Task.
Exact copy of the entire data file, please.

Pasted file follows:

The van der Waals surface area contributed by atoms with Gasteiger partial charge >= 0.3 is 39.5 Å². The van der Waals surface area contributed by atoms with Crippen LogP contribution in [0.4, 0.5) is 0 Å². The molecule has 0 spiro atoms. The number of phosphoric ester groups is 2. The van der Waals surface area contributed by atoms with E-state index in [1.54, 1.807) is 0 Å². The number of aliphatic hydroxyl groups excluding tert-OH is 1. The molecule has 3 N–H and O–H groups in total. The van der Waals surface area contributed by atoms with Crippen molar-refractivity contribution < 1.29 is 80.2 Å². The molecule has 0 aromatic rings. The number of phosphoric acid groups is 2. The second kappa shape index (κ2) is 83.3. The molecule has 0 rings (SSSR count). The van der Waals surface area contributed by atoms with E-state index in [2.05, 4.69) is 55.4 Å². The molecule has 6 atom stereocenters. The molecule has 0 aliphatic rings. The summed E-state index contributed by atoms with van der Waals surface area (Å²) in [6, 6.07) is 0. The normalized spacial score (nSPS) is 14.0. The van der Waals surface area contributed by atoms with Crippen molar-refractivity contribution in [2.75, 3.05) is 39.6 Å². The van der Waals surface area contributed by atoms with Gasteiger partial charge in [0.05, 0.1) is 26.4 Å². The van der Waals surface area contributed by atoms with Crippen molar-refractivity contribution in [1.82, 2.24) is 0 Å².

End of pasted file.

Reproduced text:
The van der Waals surface area contributed by atoms with Gasteiger partial charge >= 0.3 is 39.5 Å². The van der Waals surface area contributed by atoms with Crippen LogP contribution in [0.4, 0.5) is 0 Å². The molecule has 0 spiro atoms. The number of phosphoric ester groups is 2. The van der Waals surface area contributed by atoms with E-state index in [1.54, 1.807) is 0 Å². The number of aliphatic hydroxyl groups excluding tert-OH is 1. The molecule has 3 N–H and O–H groups in total. The van der Waals surface area contributed by atoms with Crippen molar-refractivity contribution < 1.29 is 80.2 Å². The molecule has 0 aromatic rings. The number of phosphoric acid groups is 2. The second kappa shape index (κ2) is 83.3. The molecule has 0 rings (SSSR count). The van der Waals surface area contributed by atoms with E-state index in [2.05, 4.69) is 55.4 Å². The molecule has 6 atom stereocenters. The molecule has 0 aliphatic rings. The summed E-state index contributed by atoms with van der Waals surface area (Å²) in [6, 6.07) is 0. The normalized spacial score (nSPS) is 14.0. The van der Waals surface area contributed by atoms with Crippen molar-refractivity contribution in [2.75, 3.05) is 39.6 Å². The van der Waals surface area contributed by atoms with Gasteiger partial charge in [0.05, 0.1) is 26.4 Å². The van der Waals surface area contributed by atoms with Crippen molar-refractivity contribution in [1.82, 2.24) is 0 Å².